The past is a foreign country. They speak differently there…

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They certainly do*. Remember last year when Adam and I spent three days narrowly avoiding drowning ? I do despite the best efforts of an expensive therapist. Ads and I postulated how amazing this route might be were it not under the cudgel of a bastard storm. We’d be back we said.

And so we were. I’ve always protested my best side is behind the lens, but I’m vain enough to post that first shot through the reduced letterbox of my readership. Game face on, someone actually behind me, not looking like a total gimp and hands off the brakes.

Vanity is one thing. Reality something a little different. These next two images ably demonstrate why anyone who hobbies in the outdoors remains obsessed by forecasts of bright sunshine or biblical rain. Kipling may have treated triumph and disaster with parity, but I’m not that stoic.

So while I’m smiling under warn blue skies here, the one following is pretty much x-rated. Fuck was as polite as it got.

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Trans-Cambrian MTB Sept 2017

Same bike. Same trail. Close to the same composition banged out by the lovely Phill from but with differentiation spilling into every other aspect of the weekend.

Blinking into the sunlight we’d looped around a dry Nant-Y-Arian the day before which didn’t suck at all. A day of firsts; first time blue skies lit short spring shadows, first time in single layers, first time wondering if we’d packed enough water, first time finishing with bikes the same colour they’d started.

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We could get used to this. Of course we couldn’t because once the weekend was done, Spring fucked off back to winter and drenched an already wetted-out landscape with 100{45ac9c3234d371044e23e276755ef3a4dde8f1068375defba7d385ca3cd4deb2} more rain than the year before. Not that I’m bitter or anything.

For these three days tho, living in the moment was rewarded by another stunning day in an amazing location. The Elan Valley may not count proper mountains amongst its summits, but it’s still a tough day out winching for an hour before a switch to plummeting for less than two hundred seconds. Mostly on gradients suggesting 50kph was an appropriate velocity to test the grip of damp grass or moist rock.

We rode quite a few bits of the second Trans-Cambrian day. I hardly mentioned how much drier/warmer/less desperate conditions were-  to the point where I feel I may have lost my audience. No matter, this was the ride I was expecting last year even with its sapping grassy climbs and occasional boggy interludes.

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It’s a land of big skies. What it lacks in woody singletrack, it more than makes up with butt-clenching speeds and ancient bedrock somehow perfectly shaped for modern mountain bikes. It was the kind of day you slog through winter for, painfully rehabilitate your ankle for, desperately regain your fitness for and toast with a beer or several for.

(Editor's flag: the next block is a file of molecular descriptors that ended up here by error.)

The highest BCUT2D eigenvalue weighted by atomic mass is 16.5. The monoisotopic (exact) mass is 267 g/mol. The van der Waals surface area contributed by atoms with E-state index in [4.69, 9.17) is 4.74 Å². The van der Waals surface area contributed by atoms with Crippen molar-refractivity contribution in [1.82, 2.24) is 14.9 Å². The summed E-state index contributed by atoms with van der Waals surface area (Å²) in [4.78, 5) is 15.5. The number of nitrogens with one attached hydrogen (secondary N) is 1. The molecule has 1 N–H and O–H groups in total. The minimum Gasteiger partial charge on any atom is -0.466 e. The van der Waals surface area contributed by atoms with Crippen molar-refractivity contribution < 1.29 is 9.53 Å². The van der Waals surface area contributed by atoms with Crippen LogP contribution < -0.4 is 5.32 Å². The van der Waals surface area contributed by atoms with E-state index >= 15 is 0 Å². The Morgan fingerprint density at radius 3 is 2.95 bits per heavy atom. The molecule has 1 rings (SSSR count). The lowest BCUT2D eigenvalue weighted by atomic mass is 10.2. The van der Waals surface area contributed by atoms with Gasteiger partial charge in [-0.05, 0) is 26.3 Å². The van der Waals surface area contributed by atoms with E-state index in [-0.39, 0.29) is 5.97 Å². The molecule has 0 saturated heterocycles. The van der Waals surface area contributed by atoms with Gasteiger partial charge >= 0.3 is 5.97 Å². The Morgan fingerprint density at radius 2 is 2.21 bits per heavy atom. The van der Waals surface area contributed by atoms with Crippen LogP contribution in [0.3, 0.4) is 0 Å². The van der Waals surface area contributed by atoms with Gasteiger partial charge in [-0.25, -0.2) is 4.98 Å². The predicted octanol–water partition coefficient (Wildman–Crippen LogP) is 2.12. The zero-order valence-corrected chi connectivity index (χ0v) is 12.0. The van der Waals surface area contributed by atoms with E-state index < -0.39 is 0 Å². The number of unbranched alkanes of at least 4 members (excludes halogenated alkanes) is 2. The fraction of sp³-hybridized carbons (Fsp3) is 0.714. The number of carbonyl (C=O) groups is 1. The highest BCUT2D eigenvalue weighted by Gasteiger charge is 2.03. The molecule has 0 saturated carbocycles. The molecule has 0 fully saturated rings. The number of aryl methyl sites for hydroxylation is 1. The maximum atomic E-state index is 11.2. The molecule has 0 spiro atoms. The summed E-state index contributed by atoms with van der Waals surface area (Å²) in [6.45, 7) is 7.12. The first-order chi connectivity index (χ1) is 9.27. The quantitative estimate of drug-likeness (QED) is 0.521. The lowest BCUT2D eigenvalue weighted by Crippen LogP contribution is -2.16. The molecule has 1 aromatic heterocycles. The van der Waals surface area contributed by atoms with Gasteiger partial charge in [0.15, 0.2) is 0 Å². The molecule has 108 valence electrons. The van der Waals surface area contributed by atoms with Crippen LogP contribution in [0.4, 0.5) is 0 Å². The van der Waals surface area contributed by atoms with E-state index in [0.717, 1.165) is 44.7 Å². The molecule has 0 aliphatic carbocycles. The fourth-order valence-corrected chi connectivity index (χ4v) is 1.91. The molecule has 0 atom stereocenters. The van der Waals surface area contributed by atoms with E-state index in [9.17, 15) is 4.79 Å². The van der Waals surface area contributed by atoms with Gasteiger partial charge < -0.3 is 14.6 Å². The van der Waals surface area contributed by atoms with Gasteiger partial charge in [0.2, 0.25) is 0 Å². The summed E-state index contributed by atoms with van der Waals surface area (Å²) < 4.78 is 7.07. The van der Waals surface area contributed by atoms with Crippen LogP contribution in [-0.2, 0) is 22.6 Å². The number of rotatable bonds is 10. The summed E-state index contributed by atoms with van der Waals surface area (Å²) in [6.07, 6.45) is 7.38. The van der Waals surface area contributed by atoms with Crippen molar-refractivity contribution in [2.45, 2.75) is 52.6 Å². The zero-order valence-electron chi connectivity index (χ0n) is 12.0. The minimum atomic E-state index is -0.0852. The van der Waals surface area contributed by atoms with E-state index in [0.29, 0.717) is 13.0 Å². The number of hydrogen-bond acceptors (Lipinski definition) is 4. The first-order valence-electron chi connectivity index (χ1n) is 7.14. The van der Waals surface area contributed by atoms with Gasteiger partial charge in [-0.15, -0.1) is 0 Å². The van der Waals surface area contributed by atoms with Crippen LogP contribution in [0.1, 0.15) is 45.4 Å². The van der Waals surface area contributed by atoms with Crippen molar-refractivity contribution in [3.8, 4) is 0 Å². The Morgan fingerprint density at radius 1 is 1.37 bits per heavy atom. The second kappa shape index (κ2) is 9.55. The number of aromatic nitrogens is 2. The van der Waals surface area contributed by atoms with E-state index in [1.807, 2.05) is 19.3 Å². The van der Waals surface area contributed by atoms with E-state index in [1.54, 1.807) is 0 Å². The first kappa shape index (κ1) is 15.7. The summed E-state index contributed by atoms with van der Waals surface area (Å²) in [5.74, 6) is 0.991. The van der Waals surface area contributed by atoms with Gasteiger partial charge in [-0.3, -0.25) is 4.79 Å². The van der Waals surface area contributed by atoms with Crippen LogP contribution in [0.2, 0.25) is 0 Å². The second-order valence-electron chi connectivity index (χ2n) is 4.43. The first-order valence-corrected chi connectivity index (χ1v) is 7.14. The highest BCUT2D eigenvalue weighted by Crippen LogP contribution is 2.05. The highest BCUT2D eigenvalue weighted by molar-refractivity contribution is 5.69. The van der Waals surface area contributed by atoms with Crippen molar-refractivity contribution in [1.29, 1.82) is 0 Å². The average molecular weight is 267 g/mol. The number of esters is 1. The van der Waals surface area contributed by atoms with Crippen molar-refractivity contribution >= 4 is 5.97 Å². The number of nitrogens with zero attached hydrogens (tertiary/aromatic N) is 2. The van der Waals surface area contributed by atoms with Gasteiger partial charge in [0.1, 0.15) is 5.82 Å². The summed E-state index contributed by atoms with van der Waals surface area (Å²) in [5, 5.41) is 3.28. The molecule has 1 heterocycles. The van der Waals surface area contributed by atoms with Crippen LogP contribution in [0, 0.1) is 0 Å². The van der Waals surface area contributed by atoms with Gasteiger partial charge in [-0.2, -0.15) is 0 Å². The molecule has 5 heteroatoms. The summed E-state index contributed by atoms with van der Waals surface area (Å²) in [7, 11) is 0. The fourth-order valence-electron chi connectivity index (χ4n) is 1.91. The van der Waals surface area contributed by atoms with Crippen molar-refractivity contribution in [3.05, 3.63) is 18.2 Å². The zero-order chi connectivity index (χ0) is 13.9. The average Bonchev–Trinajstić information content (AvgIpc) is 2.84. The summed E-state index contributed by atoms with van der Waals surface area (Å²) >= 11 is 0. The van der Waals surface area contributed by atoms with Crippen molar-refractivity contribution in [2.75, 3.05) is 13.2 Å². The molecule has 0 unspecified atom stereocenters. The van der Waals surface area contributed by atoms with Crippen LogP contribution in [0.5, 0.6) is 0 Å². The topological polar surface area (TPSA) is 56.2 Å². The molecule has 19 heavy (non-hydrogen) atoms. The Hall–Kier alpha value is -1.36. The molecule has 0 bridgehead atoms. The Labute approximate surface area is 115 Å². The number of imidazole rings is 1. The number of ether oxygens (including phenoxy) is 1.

The next day it rained of course. But not for long and it barely took the edge off another fantastic day crawling up steep hillsides and racing down the other side. And this time I’m riding these trails with my friends, not strangers who were owners of a mountain bike without really being mountain bikers.

That doesn’t for a second make them bad people. They just aren’t my people. But right now I needed to be with my long suffering mates. I’d surfed into this weekend on a wave of angst. Work mainly but not exclusively, I was having one of those tedious middle aged crisis. Couldn’t shift the weight I’d added when injured, started to see real signs of ageing, spent too many introspective nights in hotel bars with no good company.

It’s all horseshit of course. It didn’t take me long under burning skies to remember why. Because for every shit day, every difficult decision, every inconsequential worry, there are mountain bikes, big hills, good friends and the joy of choosing black or wide over fading to grey..

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So pretty much that. Captured on a long lens from Tim’s camera. Adequately distanced and relatively relaxed, Cez and I are looking outwards not inwards. Being outside does that. I cannot recommend it enough.

It comes down to something like this. Adventures are not pre-determined. The variables are legion and the biggest of those is you. Outcomes cannot be plotted nor results predicted. Instead you take in an attitude, an optimism and bit of bloody-mindedness to come out the far side a better person.

It might feel hard at the time and while you may get close to hating individual moments, you’ll never regret choosing to do over deciding to do not. Last September had many highs and a hell of a lot of lows, but fuck not for a second would I wind back time and sack it off.

Last weekend I rode my bike enclosed by perfect valleys, accompanied by my best friends, under sunny skies on amazing trails. Splashing through steams like this made me feel about 11 years old.  You cannot buy that feeling.

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The past is a different place for sure. It makes too many people scared of what might come next. Not us though, because soon there will be another day like this. Bring it on.

*For the purposes of narrative cohesion I’ve butchered that famous L.P Hartley quote. I read his “Go-Between” during a terribly pretentious phase of my life. I came to the conclusion even then that that quote was the best thing in it.

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